Eating together means friends
No one wants to eat alone, especially in a cafeteria full of middle school students.
But sometimes students aren’t given a choice. They’re subjected to a form of bullying called social isolation.
To reduce this, D’Iberville Middle School, along with more than 2,000 schools across the country, participated in National No One Eats Alone Day on Thursday. The day was started by a California-based nonprofit called Beyond Differences to combat social isolation in middle school.
That form of bullying can have a negative effect on a student’s health and academic performance, said Mary Anna McDonnieal, the director of marketing for Magnolia Health, which co-sponsored the day in D’Iberville.
The idea is to teach everyone how to make friends at lunch, often the most difficult part of the school day, according to the Beyond Difference website.
On their way to lunch, D’Iberville students each picked a colored bracelet out of a box as they entered the cafeteria. Inside, the students had to sit — away from the familiarity of their friends — in the area designated for their bracelet color. The exercise was meant to get the students to get to know other students they wouldn’t normally talk to.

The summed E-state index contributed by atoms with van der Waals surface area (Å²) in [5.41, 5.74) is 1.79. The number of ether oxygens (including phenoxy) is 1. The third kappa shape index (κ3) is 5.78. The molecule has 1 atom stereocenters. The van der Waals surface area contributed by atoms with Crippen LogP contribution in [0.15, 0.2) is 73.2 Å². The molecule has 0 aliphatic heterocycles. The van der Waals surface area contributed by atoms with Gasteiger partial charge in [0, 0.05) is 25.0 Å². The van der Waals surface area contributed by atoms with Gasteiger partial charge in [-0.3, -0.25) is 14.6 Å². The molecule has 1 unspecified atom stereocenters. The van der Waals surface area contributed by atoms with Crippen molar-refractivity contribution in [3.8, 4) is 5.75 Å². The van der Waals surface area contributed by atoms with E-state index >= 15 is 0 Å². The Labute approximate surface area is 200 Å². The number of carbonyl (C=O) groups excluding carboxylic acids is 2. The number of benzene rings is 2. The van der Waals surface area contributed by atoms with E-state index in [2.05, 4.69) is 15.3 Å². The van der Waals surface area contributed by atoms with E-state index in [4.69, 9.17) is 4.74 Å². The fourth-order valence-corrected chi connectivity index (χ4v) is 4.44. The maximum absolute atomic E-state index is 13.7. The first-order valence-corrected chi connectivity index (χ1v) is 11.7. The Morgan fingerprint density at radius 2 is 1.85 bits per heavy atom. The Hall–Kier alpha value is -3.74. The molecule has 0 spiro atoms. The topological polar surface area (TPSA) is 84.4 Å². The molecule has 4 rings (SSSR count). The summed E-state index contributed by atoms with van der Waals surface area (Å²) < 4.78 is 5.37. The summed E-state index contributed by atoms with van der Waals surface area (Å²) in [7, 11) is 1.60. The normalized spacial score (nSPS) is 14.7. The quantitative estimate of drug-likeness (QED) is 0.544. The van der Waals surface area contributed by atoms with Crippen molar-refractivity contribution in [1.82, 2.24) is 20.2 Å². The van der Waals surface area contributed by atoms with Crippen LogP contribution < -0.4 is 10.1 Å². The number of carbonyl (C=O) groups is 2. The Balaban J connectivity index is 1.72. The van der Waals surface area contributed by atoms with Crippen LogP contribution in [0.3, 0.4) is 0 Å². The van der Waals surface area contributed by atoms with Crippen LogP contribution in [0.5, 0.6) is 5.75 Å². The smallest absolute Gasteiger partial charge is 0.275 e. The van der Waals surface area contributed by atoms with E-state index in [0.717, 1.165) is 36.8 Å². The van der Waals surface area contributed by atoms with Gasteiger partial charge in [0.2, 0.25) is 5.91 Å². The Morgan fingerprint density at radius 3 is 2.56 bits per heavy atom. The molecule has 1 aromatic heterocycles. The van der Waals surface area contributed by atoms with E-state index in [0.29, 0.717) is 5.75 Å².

Students took a little while to warm up to the cafeteria exercise, but in the end, kids are kids, Assistant Principal Jody Grimes said.
“It’s taken awhile for some of them, but a lot of kids will end up talking to a wall if they had to,” Grimes said. “It’s for them to find something in common with one another. To learn there are more similarities than differences.”
The school has been instructing both teachers and students on creative ways to prevent isolation, and on anti-bullying tactics.
“Our teachers have been working with the students all week , teaching them the importance of including everyone and giving them recommendations on how to start conversations with people they don’t know,” Grimes said.
Officials with Magnolia Health also gave the students anti-bullying instructional booklets.